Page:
The Los Angeles City Council passed an ordinance today (April 29, 2020) designed to protect hospitality, tourism, and janitorial workers in the City of Los Angeles who lost their jobs as a result of the COVID-19 outbreak. It is anticipated that Mayor Eric Garcetti will sign the ordinance into law shortly.
The ordinance as passed requires certain businesses to provide recall notices to workers let go because of the coronavirus pandemic when their positions become available once again. The notices must offer these laid-off individuals the opportunity to come back to work and, in turn, those workers have five days to accept or decline their offers.
Michelman & Robinson answers questions you may have about the pending law.
Q. What businesses and employers does the Right of Recall Ordinance apply to?
A. The ordinance applies to all of the following:
- Owners, operators, or managers of hotels in Los Angeles that either contains 50 or more guestrooms or have earned gross receipts in 2019 exceeding $5M million (this includes owners, operators managers, or lessees of any restaurant physically located within such a hotel)
- Owners, operators, or managers of event spaces in Los Angeles—those that are more than 50,000 square feet or have a seating capacity of 1,000 seats and are used for public performances, sporting events, business meetings, or similar events (e.g., concert halls, stadiums, sports arenas, racetracks, coliseums, and convention centers)
- Employers whose workers provide services at L.A. area airports, with the exception of airlines and any employer that is party to an agreement with an airport in Los Angeles that contains a worker rehire requirement
- Owners, operators, managers, or lessees (including contractors, subcontractors, or sublessees) of commercial property in Los Angeles that employ 25 or more janitorial, maintenance, or security service workers (these are the only categories of commercial property workers covered by the ordinance)
Q. What workers does the Right of Recall Ordinance apply to?
A. The ordinance applies to any person who (1) worked at least two hours a week for one of the foregoing businesses or employers, (2) did so for at least six months, and (3) was laid off on or after March 4, 2020, as a result of a lack of business, a reduction in work force, or other economic, non-disciplinary reason. Of note, the ordinance does not apply to managers, supervisors, confidential employees, or individuals working in sponsorship sales for an event center employer.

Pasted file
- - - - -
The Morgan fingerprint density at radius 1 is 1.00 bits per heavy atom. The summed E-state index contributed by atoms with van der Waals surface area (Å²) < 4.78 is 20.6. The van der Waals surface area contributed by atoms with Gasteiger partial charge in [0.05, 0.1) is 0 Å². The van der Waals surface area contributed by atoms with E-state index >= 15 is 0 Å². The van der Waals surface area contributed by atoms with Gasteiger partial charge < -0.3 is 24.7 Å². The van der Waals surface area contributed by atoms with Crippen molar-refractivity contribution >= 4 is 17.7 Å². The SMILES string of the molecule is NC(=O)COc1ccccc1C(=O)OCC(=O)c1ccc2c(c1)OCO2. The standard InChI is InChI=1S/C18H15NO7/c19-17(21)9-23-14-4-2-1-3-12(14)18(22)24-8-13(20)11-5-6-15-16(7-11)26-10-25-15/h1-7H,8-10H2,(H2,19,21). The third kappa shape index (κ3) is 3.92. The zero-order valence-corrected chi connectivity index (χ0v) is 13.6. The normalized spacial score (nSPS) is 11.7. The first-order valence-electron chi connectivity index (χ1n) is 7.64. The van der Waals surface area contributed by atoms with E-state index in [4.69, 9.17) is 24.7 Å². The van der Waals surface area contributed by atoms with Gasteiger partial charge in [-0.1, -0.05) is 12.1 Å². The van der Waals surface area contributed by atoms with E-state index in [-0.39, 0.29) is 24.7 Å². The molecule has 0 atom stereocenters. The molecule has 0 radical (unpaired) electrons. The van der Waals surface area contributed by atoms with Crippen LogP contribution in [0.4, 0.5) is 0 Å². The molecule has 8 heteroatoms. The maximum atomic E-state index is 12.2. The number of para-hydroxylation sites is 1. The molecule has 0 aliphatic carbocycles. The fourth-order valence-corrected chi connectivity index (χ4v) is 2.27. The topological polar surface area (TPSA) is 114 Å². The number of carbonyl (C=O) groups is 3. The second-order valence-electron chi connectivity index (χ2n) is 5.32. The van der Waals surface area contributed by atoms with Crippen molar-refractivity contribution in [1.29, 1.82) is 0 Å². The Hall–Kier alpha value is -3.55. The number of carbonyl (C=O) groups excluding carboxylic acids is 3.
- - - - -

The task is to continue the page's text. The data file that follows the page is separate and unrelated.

Q. What are the technical requirements of the recall notices?
A. Applicable businesses and employers (see above) must send written recall notices to applicable workers (see above). These notices are to be sent by mail (to the last known mailing address), email, and text message, and should notify any given worker that his or her job (the same or similar position) is available, or that there is another position that the worker can be trained for. If more than one worker is entitled to preference for a position, the job should be offered to the one with the most seniority.
As mentioned above, a worker who receives a recall notice has five days to accept or decline the offer of re-employment.
Q. What risks are associated with a business or employer not abiding by the Right of Recall Ordinance?
A. A worker that has been laid off may sue his or her former employer in the Los Angeles Superior Court for violation of the ordinance. Such a lawsuit subjects that employer to reinstatement of the employee, actual or statutory damages of no less than $1,000, punitive damages, and attorneys’ fees and costs.
Q. How does a collective bargaining agreement impact the Right to Recall Ordinance?
A. If a collective bargaining agreement is currently in place and it includes a right of recall provision, it will supersede the ordinance. However, if a collective bargaining agreement in effect does not include right of recall language, the ordinance will apply.
Q. Have any other similar ordinances been passed by the Los Angeles City Council?
A. Yes, along with the Right to Recall Ordinance, the Los Angeles City Council also passed the Citywide Worker Retention Ordinance that provides seniority preferences to the workers described above in the event there is a change in business ownership (e.g., a sale or transfer of a business) within two years of the COVID-19-related emergency declarations made in the City of Los Angeles and State of California.
Pursuant to the latter law, an employer that has sold or transferred its business has 15 days to provide a list of workers to the successor employer, which is then required to hire from the list by seniority for a period of six months after the business is open to the public under the new management. The successor employer must retain those workers for at least 90 days, after which time a written evaluation for a permanent position is to be conducted.
One of the takeaways from the Citywide Worker Retention Ordinance is that we can expect to see the economic effects of COVID-19 upon the hospitality, tourism, event space, and commercial property businesses for at least the next two years.
This blog post is not offered, and should not be relied on, as legal advice. You should consult an attorney for advice in specific situations.